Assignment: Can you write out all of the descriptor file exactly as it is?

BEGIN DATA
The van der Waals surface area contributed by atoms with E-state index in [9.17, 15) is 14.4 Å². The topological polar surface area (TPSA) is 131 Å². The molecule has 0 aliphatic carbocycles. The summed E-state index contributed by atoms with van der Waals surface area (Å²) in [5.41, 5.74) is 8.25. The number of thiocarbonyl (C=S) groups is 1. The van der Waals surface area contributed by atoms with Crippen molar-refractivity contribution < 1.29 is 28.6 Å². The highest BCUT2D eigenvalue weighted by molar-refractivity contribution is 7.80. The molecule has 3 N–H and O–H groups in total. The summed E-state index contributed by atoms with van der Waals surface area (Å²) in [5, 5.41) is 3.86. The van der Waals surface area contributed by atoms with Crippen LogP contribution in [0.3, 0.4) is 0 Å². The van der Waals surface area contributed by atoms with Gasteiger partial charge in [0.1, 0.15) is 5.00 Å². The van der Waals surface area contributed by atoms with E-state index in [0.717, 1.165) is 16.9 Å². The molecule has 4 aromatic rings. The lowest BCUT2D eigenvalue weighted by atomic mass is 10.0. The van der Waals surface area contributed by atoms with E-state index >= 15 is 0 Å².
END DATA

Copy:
The van der Waals surface area contributed by atoms with E-state index in [9.17, 15) is 14.4 Å². The topological polar surface area (TPSA) is 131 Å². The molecule has 0 aliphatic carbocycles. The summed E-state index contributed by atoms with van der Waals surface area (Å²) in [5.41, 5.74) is 8.25. The number of thiocarbonyl (C=S) groups is 1. The van der Waals surface area contributed by atoms with Crippen molar-refractivity contribution < 1.29 is 28.6 Å². The highest BCUT2D eigenvalue weighted by molar-refractivity contribution is 7.80. The molecule has 3 N–H and O–H groups in total. The summed E-state index contributed by atoms with van der Waals surface area (Å²) in [5, 5.41) is 3.86. The van der Waals surface area contributed by atoms with Crippen LogP contribution in [0.3, 0.4) is 0 Å². The van der Waals surface area contributed by atoms with Gasteiger partial charge in [0.1, 0.15) is 5.00 Å². The van der Waals surface area contributed by atoms with E-state index in [0.717, 1.165) is 16.9 Å². The molecule has 4 aromatic rings. The lowest BCUT2D eigenvalue weighted by atomic mass is 10.0. The van der Waals surface area contributed by atoms with E-state index >= 15 is 0 Å².